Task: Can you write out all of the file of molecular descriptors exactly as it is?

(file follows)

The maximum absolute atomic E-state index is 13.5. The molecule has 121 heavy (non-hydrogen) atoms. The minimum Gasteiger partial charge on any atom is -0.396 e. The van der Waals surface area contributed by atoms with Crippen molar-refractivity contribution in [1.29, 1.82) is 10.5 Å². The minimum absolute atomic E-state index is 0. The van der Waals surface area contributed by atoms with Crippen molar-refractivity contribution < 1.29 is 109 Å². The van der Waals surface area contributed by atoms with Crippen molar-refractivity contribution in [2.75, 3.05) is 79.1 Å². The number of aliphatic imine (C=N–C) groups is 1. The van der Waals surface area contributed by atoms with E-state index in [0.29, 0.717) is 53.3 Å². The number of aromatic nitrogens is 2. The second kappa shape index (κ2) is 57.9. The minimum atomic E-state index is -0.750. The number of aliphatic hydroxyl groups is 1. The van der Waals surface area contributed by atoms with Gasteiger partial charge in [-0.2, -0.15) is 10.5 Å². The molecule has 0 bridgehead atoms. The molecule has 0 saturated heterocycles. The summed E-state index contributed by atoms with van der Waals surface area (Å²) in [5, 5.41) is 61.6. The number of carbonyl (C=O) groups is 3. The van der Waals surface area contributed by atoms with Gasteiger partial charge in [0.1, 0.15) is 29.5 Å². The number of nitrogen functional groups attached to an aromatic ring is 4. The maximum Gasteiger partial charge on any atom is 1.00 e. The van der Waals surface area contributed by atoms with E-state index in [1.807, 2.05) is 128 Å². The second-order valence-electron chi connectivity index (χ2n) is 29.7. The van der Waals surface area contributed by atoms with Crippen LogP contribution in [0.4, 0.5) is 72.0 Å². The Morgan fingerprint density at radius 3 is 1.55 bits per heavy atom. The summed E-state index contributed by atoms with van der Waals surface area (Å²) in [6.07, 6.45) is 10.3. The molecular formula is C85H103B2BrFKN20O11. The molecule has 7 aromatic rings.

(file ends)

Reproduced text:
The maximum absolute atomic E-state index is 13.5. The molecule has 121 heavy (non-hydrogen) atoms. The minimum Gasteiger partial charge on any atom is -0.396 e. The van der Waals surface area contributed by atoms with Crippen molar-refractivity contribution in [1.29, 1.82) is 10.5 Å². The minimum absolute atomic E-state index is 0. The van der Waals surface area contributed by atoms with Crippen molar-refractivity contribution < 1.29 is 109 Å². The van der Waals surface area contributed by atoms with Crippen molar-refractivity contribution in [2.75, 3.05) is 79.1 Å². The number of aliphatic imine (C=N–C) groups is 1. The van der Waals surface area contributed by atoms with E-state index in [0.29, 0.717) is 53.3 Å². The number of aromatic nitrogens is 2. The second kappa shape index (κ2) is 57.9. The minimum atomic E-state index is -0.750. The number of aliphatic hydroxyl groups is 1. The van der Waals surface area contributed by atoms with Gasteiger partial charge in [-0.2, -0.15) is 10.5 Å². The molecule has 0 bridgehead atoms. The molecule has 0 saturated heterocycles. The summed E-state index contributed by atoms with van der Waals surface area (Å²) in [5, 5.41) is 61.6. The number of carbonyl (C=O) groups is 3. The van der Waals surface area contributed by atoms with Gasteiger partial charge in [0.1, 0.15) is 29.5 Å². The number of nitrogen functional groups attached to an aromatic ring is 4. The maximum Gasteiger partial charge on any atom is 1.00 e. The van der Waals surface area contributed by atoms with E-state index in [1.807, 2.05) is 128 Å². The second-order valence-electron chi connectivity index (χ2n) is 29.7. The van der Waals surface area contributed by atoms with Crippen LogP contribution in [0.4, 0.5) is 72.0 Å². The Morgan fingerprint density at radius 3 is 1.55 bits per heavy atom. The summed E-state index contributed by atoms with van der Waals surface area (Å²) in [6.07, 6.45) is 10.3. The molecular formula is C85H103B2BrFKN20O11. The molecule has 7 aromatic rings.